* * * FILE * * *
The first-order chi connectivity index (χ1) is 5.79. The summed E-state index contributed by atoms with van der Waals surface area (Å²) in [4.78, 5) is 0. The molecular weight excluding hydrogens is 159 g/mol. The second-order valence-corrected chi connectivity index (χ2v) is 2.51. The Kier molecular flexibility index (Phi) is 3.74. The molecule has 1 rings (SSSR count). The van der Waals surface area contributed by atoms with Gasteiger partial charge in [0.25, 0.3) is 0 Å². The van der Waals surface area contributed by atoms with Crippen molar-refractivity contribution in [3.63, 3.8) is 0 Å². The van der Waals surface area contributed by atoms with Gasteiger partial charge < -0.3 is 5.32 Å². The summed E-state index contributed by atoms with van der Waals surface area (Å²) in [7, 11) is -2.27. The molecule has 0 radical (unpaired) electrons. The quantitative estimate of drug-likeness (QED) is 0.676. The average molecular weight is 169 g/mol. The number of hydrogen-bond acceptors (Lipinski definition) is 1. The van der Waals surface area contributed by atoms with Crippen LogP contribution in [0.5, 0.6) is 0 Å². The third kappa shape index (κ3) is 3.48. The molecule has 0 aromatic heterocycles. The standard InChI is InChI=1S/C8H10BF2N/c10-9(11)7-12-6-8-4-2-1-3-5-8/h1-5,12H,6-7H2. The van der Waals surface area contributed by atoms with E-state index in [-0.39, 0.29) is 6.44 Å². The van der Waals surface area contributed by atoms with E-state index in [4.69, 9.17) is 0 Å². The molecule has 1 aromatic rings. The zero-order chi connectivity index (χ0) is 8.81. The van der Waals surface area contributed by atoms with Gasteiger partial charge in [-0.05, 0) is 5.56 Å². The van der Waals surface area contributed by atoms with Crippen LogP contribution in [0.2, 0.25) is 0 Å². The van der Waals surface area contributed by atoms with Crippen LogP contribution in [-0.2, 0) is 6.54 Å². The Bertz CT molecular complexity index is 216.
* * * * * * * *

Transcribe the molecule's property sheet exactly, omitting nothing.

The first-order chi connectivity index (χ1) is 5.79. The summed E-state index contributed by atoms with van der Waals surface area (Å²) in [4.78, 5) is 0. The molecular weight excluding hydrogens is 159 g/mol. The second-order valence-corrected chi connectivity index (χ2v) is 2.51. The Kier molecular flexibility index (Phi) is 3.74. The molecule has 1 rings (SSSR count). The van der Waals surface area contributed by atoms with Gasteiger partial charge in [0.25, 0.3) is 0 Å². The van der Waals surface area contributed by atoms with Crippen molar-refractivity contribution in [3.63, 3.8) is 0 Å². The van der Waals surface area contributed by atoms with Gasteiger partial charge < -0.3 is 5.32 Å². The summed E-state index contributed by atoms with van der Waals surface area (Å²) in [7, 11) is -2.27. The molecule has 0 radical (unpaired) electrons. The quantitative estimate of drug-likeness (QED) is 0.676. The average molecular weight is 169 g/mol. The number of hydrogen-bond acceptors (Lipinski definition) is 1. The van der Waals surface area contributed by atoms with Crippen LogP contribution in [0.5, 0.6) is 0 Å². The third kappa shape index (κ3) is 3.48. The molecule has 0 aromatic heterocycles. The standard InChI is InChI=1S/C8H10BF2N/c10-9(11)7-12-6-8-4-2-1-3-5-8/h1-5,12H,6-7H2. The van der Waals surface area contributed by atoms with E-state index in [-0.39, 0.29) is 6.44 Å². The van der Waals surface area contributed by atoms with E-state index in [4.69, 9.17) is 0 Å². The molecule has 1 aromatic rings. The zero-order chi connectivity index (χ0) is 8.81. The van der Waals surface area contributed by atoms with Gasteiger partial charge in [-0.05, 0) is 5.56 Å². The van der Waals surface area contributed by atoms with Crippen LogP contribution in [0.2, 0.25) is 0 Å². The van der Waals surface area contributed by atoms with Crippen LogP contribution in [-0.2, 0) is 6.54 Å². The Bertz CT molecular complexity index is 216.